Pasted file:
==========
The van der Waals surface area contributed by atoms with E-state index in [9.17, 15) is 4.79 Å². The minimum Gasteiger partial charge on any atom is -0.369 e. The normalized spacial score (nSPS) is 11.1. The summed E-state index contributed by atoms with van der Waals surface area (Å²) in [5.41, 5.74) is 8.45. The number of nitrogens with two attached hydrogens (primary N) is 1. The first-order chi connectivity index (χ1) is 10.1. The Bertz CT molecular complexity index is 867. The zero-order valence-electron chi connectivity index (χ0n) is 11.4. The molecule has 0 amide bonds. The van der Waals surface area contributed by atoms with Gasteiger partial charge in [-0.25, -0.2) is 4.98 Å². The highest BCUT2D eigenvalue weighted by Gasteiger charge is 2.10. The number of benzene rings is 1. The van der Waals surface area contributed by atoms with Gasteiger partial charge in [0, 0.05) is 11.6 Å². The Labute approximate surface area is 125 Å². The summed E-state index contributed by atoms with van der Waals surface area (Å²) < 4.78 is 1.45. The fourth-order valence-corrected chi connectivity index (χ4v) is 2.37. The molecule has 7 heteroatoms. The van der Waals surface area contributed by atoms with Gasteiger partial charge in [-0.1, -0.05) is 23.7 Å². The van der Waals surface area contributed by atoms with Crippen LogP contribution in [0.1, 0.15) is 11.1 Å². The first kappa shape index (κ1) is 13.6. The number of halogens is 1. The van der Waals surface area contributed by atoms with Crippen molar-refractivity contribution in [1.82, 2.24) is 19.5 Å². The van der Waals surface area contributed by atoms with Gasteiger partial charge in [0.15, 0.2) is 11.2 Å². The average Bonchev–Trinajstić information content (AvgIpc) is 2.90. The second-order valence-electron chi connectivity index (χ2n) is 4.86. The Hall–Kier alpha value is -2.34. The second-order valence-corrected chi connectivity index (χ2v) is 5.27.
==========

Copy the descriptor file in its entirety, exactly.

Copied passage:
The van der Waals surface area contributed by atoms with E-state index in [9.17, 15) is 4.79 Å². The minimum Gasteiger partial charge on any atom is -0.369 e. The normalized spacial score (nSPS) is 11.1. The summed E-state index contributed by atoms with van der Waals surface area (Å²) in [5.41, 5.74) is 8.45. The number of nitrogens with two attached hydrogens (primary N) is 1. The first-order chi connectivity index (χ1) is 10.1. The Bertz CT molecular complexity index is 867. The zero-order valence-electron chi connectivity index (χ0n) is 11.4. The molecule has 0 amide bonds. The van der Waals surface area contributed by atoms with Gasteiger partial charge in [-0.25, -0.2) is 4.98 Å². The highest BCUT2D eigenvalue weighted by Gasteiger charge is 2.10. The number of benzene rings is 1. The van der Waals surface area contributed by atoms with Gasteiger partial charge in [0, 0.05) is 11.6 Å². The Labute approximate surface area is 125 Å². The summed E-state index contributed by atoms with van der Waals surface area (Å²) < 4.78 is 1.45. The fourth-order valence-corrected chi connectivity index (χ4v) is 2.37. The molecule has 7 heteroatoms. The van der Waals surface area contributed by atoms with Gasteiger partial charge in [-0.1, -0.05) is 23.7 Å². The van der Waals surface area contributed by atoms with Crippen LogP contribution in [0.1, 0.15) is 11.1 Å². The first kappa shape index (κ1) is 13.6. The number of halogens is 1. The van der Waals surface area contributed by atoms with Crippen molar-refractivity contribution in [1.82, 2.24) is 19.5 Å². The van der Waals surface area contributed by atoms with Gasteiger partial charge in [0.15, 0.2) is 11.2 Å². The average Bonchev–Trinajstić information content (AvgIpc) is 2.90. The second-order valence-electron chi connectivity index (χ2n) is 4.86. The Hall–Kier alpha value is -2.34. The second-order valence-corrected chi connectivity index (χ2v) is 5.27.